I save fats from just about everything. I collect all of our bacon grease, fat from our bone broth batches, and the fat off our rabbits on butcher days. I then render them down to clean and purify them into tallow and lard. Most people are, at least familiar with the general idea of lard and tallow, but what are they other than animal fats?
Lard and tallow bring images of cows and pigs to mind, but they are not the only animals from wich these fats come from. Wild game and other domestic animals such as sheep, and goats are also great sources. Lard is a fat collected from both beneath the skin and from around the organs. It has a soft consistency and when properly rendered, it is tasteless and odorless. This feature makes it a wonderful addition to baked goods and pastries. Tallow is a harder fat that usually retains some of the animal flavor, and so is used more for savory style cooking. Both have high smoke points, and are shelf stable for about a year. Shelf life can be prolonged by simply canning the excess that is not in use.
The levels of nutrients differ between the fats based on animal, and the feed available to them during their lifetime, but they contain essential fatty acids such as oleic and linoleic acid, minerals, and fat soluble vitamins niacin, D, A, K, and E. All this, in their bioavailable form. Meaning, that our bodies can readily take them up and use them. One way to do this is by cooking with them. Obviously moderation is key, just as it is with anything else in our lives. My favorite way to use them is in my daily skin and hair regimen. Wether that’s as soaps, healing salves, body butters, shampoo bars, or beard balm for my husband. The molecular compounds and makeup of animal fats is quite similar to our own skin. This biological compatability makes uptake of nutrients easier and at the same time provides a protective and luxurious moisture layer without feeling heavy or suffocating the skin. They also make a wonderful leather conditioner. So why has the use of animal fats in cooking and skin and hair care become taboo?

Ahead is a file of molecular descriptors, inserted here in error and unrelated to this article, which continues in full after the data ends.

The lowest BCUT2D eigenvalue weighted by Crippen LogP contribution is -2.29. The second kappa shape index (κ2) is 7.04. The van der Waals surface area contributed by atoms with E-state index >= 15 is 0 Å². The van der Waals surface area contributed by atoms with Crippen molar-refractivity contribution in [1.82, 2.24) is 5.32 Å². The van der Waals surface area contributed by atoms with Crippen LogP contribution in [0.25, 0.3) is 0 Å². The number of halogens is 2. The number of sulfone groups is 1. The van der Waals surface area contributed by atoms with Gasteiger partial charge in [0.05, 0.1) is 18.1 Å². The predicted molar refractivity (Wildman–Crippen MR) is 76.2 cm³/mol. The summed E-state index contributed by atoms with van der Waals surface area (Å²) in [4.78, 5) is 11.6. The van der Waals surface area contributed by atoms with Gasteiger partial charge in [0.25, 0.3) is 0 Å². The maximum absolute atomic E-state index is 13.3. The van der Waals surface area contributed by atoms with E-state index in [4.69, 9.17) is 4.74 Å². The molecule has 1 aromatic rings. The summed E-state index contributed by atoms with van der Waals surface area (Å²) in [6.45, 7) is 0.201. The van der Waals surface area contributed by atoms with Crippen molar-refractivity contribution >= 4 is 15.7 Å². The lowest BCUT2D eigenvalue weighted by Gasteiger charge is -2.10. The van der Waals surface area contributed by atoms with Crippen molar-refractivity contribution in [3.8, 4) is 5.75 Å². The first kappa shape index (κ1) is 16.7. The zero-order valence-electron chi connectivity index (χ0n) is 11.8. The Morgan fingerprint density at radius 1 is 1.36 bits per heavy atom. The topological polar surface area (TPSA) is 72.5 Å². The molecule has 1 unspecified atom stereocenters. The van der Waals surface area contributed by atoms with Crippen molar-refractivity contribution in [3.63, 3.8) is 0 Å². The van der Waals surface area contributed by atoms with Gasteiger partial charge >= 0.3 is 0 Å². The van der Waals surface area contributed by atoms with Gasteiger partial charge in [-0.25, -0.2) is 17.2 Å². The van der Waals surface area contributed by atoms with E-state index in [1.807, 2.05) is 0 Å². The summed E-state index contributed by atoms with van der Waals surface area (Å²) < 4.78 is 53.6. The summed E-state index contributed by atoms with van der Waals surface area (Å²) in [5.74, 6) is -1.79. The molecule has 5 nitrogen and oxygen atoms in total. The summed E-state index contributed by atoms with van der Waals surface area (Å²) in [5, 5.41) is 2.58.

It all started with the Proctor & Gamble soap company. When they decided to sell soap as individually sized and wrapped bars, instead of the giant wheels merchants would cut to order, the company needed a cheaper alternative to animal fat. They found it in a mix of palm and coconut oils. The popularity of Ivory Soap encouraged the US to boost the production of the cotton farming’s waste product, cottonseed oil. This ensured a steady and cheap supply of oil for soap making. In 1910 Proctor & Gamble patented, marketed, and sold Crisco to home makers across the nation with claims that it was healthier than animal fats for the digestion. Health claims were unregulated at the time. Women who purchased the product we’re given free cook books with recipes from soups to tomato sandwiches, all calling for three to four tablespoons of Crisco. Couple this with the rations set in place during the world wars, and the 1970’s all out war on animal and saturated fats, many people and companies abandoned animal fats all together.
It wasn’t until the 1990’s that we understood the health risks of trans fats, and although too much saturated fat is associated with obesity and diabetes, it is vital to proper metabolism and cell function. Here on the homestead, animal fats play a vital roll in our daily lives. Just as it is with many foods, processing methods are important. If you don’t render your own, be sure that the product you buy hasn’t been hydrogenated or partially hydrogenated. It should also go without saying that grass fed and pasture raised animals are the best sources to harvest from.
There are many vegetable oil counterparts with similar qualities and benefits, but many that aren’t ruined by manufacturing methods can be a heavy burden on our pocket books. For those of us already consuming meat, animal fats are a cheap, healthy, and sustainable byproduct for everyday use and for building our health and vitality.